James Stoner, Professor of Political Science at Louisiana State University, recently observed, "…the neglect or marginalization of theology in modern university curriculum has contributed to stripping the public square of religion and remains a source of public hostility to religion today." It is stunning that such an observation comes not from theologians but from a professor of political science. He continues, "Without a recovery of theological truth as knowledge, not merely faith, the 'naked public square' will not be decently or securely clothed." We all are conscious of the political pressure to develop a public life in America devoid of religious influence….pressure that insists a pluralist democracy is possible only when religious opinions are rigorously excluded from public debate. The newspapers are full of instances where Christian discourse is being brutally excluded from university campuses.
When people are persuaded, one way or another, that religion is always a matter of personal faith and never of public reason and knowledge, the adversaries of God have ensured that religion will enter the public forum as frustrated opinion and outrage, rather than as rational and spirited discussion. We have seen this occur repeatedly in the last three decades, and people on the political left wonder why there is so much noise from the so-called fundamentalists of the political right. Maybe it's because outrage is all that remains for those on the right when theology is no longer accepted as reasonable discourse and the Bible is no longer accepted as a source of knowledge. Consequently, higher education treats religion as a curiously marginal social phenomenon rather than as a source of serious, communally shared knowledge. Religion appears in the news media as a problem, not as a source of knowledge for making decisions about how to shape our lives together.
My dear friends, if you have accepted the deception that the Christian faith is nothing more than your personal beliefs and opinions, then indeed we are in serious trouble. It is as if we are saying, "God doesn't matter" or "God doesn't exist, except in my imagination." But God does exist, not only as a separate reality but as the basis of all reality, and has made God's self known to us through divine revelation. The revelation of God, the knowledge that God has given to us in this book we call the Bible, extends back to the beginning of time when heaven and earth were created. The Bible gives to us knowledge about who God is, how God works in the world, and what God expects of us. This knowledge is for us and for our children.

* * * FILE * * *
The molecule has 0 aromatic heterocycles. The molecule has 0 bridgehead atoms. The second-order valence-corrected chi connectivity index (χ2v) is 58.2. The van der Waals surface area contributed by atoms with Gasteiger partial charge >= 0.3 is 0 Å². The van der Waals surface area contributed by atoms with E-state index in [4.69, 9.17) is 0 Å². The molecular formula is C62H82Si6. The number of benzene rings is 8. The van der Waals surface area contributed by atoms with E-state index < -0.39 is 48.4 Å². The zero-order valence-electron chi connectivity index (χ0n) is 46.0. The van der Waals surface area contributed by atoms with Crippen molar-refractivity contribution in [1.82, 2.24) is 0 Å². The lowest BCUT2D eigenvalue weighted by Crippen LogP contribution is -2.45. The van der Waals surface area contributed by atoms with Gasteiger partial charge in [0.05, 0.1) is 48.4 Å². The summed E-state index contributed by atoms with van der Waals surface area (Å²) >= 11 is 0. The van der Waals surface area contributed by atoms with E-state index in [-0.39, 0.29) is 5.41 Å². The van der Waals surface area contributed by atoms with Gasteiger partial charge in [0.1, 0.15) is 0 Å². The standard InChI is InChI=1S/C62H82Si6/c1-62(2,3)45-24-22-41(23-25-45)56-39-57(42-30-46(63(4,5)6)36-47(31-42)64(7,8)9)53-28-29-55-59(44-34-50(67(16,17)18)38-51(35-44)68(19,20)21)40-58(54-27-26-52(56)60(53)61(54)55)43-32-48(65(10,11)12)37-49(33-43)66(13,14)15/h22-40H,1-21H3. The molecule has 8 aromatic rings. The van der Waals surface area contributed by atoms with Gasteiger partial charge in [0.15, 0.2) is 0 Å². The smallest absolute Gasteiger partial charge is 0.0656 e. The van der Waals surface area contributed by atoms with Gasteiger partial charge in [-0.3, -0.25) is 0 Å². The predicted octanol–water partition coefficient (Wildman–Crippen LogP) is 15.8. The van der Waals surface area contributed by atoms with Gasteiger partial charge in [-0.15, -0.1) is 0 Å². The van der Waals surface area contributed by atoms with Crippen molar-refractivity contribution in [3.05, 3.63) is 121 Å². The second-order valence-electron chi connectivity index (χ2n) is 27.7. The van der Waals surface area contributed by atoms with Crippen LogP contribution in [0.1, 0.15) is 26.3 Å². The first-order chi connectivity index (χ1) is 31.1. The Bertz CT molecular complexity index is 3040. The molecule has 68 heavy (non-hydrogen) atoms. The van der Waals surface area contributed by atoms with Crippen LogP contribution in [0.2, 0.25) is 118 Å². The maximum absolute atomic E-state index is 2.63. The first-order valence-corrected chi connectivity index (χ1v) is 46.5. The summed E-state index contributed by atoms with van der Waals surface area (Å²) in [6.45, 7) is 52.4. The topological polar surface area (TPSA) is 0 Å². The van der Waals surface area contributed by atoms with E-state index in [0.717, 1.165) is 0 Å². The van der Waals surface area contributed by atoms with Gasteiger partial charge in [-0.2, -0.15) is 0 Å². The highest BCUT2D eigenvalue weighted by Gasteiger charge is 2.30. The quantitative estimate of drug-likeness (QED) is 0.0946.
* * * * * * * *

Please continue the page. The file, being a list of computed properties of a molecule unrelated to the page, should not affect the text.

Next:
It is worthy of study and learning, if we are to know how to live in God's universe. Within these sacred books, we learn that God created and gave life and light to us. We learn that through God's Son, Jesus Christ, the barrier between the spiritual and the physical was torn apart, and that God indeed did come down to dwell with us and redeem us from sin, death, and the grave. These things and many other things are revealed to us, not merely as things we may chose to believe, but as knowledge of the real context of our existence. These things are part of the deep knowledge of life, and must be taught and learned if we wish to preserve and extend our lives together in a universe of God's making. Amen.
1 In God’s act of creation, nothing was separated into two parts. Light and darkness here are not part of one whole, as is suggested by the terms "day and night" that are the two parts of a single day. There was darkness, and God brought forth light that God made distinct from the darkness, and, as we find later in scripture, the darkness could not overcome it.